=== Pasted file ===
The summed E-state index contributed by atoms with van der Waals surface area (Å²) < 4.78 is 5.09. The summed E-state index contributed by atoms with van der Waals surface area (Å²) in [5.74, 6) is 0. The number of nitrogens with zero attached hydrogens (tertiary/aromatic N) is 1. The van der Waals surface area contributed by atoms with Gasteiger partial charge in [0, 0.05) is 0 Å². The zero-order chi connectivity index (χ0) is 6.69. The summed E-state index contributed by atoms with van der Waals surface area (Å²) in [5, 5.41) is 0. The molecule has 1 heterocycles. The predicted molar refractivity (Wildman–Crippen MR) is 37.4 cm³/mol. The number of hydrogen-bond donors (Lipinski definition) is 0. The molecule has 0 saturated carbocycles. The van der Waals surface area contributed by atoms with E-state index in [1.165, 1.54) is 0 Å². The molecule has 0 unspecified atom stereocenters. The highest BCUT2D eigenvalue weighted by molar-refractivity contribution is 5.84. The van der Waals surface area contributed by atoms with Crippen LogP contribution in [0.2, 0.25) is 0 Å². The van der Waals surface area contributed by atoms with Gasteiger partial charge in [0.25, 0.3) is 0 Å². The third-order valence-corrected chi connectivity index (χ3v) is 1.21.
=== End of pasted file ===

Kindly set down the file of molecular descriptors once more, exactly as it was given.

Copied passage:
The summed E-state index contributed by atoms with van der Waals surface area (Å²) < 4.78 is 5.09. The summed E-state index contributed by atoms with van der Waals surface area (Å²) in [5.74, 6) is 0. The number of nitrogens with zero attached hydrogens (tertiary/aromatic N) is 1. The van der Waals surface area contributed by atoms with Gasteiger partial charge in [0, 0.05) is 0 Å². The zero-order chi connectivity index (χ0) is 6.69. The summed E-state index contributed by atoms with van der Waals surface area (Å²) in [5, 5.41) is 0. The molecule has 1 heterocycles. The predicted molar refractivity (Wildman–Crippen MR) is 37.4 cm³/mol. The number of hydrogen-bond donors (Lipinski definition) is 0. The molecule has 0 saturated carbocycles. The van der Waals surface area contributed by atoms with E-state index in [1.165, 1.54) is 0 Å². The molecule has 0 unspecified atom stereocenters. The highest BCUT2D eigenvalue weighted by molar-refractivity contribution is 5.84. The van der Waals surface area contributed by atoms with Crippen LogP contribution in [0.2, 0.25) is 0 Å². The van der Waals surface area contributed by atoms with Gasteiger partial charge in [0.25, 0.3) is 0 Å². The third-order valence-corrected chi connectivity index (χ3v) is 1.21.